Jerome Alexander, B.A., M.B.A., C.P.A. has twenty-five years of management experience in Finance and Administration and nine years experience in industrial operations management. He has worked for both large corporations and mid-sized service and manufacturing concerns. This broad-based business background has provided him with a unique perspective on management at all levels from line foremen to senior staff and everyone in between. Having seen the best and the worst at work, he is sorry to say that the worst clearly outnumber the best.

Book Description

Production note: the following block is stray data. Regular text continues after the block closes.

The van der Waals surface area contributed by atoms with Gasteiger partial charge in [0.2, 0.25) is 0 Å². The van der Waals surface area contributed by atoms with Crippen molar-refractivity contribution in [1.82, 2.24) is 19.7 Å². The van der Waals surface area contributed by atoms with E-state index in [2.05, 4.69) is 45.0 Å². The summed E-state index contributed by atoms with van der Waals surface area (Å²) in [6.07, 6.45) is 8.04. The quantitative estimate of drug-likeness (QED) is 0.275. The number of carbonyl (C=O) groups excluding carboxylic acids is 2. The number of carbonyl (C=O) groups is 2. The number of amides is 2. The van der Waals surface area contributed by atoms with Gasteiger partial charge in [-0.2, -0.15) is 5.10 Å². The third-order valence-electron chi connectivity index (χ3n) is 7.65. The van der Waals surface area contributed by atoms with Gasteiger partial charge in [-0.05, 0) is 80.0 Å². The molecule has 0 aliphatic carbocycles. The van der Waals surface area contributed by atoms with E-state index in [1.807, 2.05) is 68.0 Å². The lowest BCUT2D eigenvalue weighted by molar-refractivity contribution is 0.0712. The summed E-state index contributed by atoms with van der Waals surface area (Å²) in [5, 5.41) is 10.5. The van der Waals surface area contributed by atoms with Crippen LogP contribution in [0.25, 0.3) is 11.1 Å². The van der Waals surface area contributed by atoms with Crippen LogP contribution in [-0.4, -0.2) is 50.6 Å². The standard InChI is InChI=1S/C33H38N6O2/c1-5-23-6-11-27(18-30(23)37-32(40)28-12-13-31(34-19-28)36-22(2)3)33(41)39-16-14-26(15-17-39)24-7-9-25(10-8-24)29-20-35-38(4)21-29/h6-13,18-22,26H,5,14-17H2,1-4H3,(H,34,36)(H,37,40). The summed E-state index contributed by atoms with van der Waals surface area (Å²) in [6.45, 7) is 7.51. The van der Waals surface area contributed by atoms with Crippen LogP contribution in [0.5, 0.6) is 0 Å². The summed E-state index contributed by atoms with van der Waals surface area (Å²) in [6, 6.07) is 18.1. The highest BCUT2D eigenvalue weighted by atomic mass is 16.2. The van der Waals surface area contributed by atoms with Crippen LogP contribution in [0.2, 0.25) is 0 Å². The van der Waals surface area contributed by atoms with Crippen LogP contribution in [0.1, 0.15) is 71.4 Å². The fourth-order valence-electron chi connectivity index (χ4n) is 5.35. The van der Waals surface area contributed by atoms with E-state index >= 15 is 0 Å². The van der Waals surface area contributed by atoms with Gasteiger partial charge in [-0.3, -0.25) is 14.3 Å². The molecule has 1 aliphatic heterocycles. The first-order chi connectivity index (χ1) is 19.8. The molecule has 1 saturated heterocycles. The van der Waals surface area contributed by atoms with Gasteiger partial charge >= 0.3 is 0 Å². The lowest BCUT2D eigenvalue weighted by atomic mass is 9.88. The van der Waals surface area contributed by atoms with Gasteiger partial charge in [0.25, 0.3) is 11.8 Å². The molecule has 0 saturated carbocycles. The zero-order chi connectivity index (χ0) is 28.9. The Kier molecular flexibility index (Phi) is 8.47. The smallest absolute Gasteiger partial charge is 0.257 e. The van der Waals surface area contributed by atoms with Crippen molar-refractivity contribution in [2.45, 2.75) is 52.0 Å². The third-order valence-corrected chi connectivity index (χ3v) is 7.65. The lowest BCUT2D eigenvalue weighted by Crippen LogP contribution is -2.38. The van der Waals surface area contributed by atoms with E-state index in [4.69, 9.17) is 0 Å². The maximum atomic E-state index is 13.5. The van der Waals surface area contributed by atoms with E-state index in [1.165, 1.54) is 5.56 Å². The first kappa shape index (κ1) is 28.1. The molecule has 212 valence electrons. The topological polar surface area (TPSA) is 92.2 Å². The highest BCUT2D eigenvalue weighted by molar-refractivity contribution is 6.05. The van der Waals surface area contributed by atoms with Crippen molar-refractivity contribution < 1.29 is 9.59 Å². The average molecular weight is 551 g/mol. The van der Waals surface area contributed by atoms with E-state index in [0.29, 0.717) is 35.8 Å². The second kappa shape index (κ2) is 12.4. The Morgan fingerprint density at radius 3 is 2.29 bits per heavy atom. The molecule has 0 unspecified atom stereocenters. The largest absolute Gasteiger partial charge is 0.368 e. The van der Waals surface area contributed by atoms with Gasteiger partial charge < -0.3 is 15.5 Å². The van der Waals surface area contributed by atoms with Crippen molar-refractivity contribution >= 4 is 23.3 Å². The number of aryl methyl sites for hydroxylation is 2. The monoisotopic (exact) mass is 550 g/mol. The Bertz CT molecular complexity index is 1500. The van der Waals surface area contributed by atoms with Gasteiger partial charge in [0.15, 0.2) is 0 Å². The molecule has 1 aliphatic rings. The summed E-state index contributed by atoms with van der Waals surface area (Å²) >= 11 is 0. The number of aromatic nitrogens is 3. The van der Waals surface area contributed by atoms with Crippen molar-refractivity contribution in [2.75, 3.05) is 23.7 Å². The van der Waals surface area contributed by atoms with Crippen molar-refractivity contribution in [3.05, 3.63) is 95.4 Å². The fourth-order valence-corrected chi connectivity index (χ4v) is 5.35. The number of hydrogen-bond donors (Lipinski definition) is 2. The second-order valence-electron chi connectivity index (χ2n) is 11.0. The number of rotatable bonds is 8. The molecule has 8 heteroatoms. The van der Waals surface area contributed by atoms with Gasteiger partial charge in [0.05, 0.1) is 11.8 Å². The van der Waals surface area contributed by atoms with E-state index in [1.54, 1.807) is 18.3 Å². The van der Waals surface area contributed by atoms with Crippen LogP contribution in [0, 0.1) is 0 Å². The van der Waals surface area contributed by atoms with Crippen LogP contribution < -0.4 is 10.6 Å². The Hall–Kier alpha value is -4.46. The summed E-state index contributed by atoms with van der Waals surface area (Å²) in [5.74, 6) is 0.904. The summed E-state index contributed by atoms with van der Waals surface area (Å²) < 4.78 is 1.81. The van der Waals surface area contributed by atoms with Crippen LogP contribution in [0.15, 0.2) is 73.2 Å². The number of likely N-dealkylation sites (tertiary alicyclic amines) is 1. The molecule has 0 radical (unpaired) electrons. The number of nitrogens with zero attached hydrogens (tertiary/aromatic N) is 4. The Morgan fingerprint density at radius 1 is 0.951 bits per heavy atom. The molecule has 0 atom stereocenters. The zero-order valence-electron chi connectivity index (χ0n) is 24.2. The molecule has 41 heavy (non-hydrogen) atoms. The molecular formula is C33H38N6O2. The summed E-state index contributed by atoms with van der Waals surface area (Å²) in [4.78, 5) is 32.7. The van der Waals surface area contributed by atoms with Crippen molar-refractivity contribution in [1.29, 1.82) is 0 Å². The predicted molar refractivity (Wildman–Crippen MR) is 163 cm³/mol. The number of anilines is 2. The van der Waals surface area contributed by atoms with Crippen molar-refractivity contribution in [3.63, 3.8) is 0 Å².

Organizations usually have the best of intentions when they institute new programs and policies, but something always seems to go wrong. Those good intentions are inevitably undermined by 160 degree deviators with personal agendas who cause morale to suffer and frustration to set in. This book focuses on certain types of managers who are the culprits in this hijacking of good intentions. The author identifies a subculture existing within the ranks of management and discusses why and how this subculture is able to thrive. Traits and behaviors of these 160 degree deviators are identified, as are the excuses and apologies used by their superiors to defend their creations. The author relates actual experiences to support his theories. Cynical, humorous and sometimes scary, these stories are all true. In the final chapter, the author gives advice on how to identify and nullify the effects of this deviant subculture

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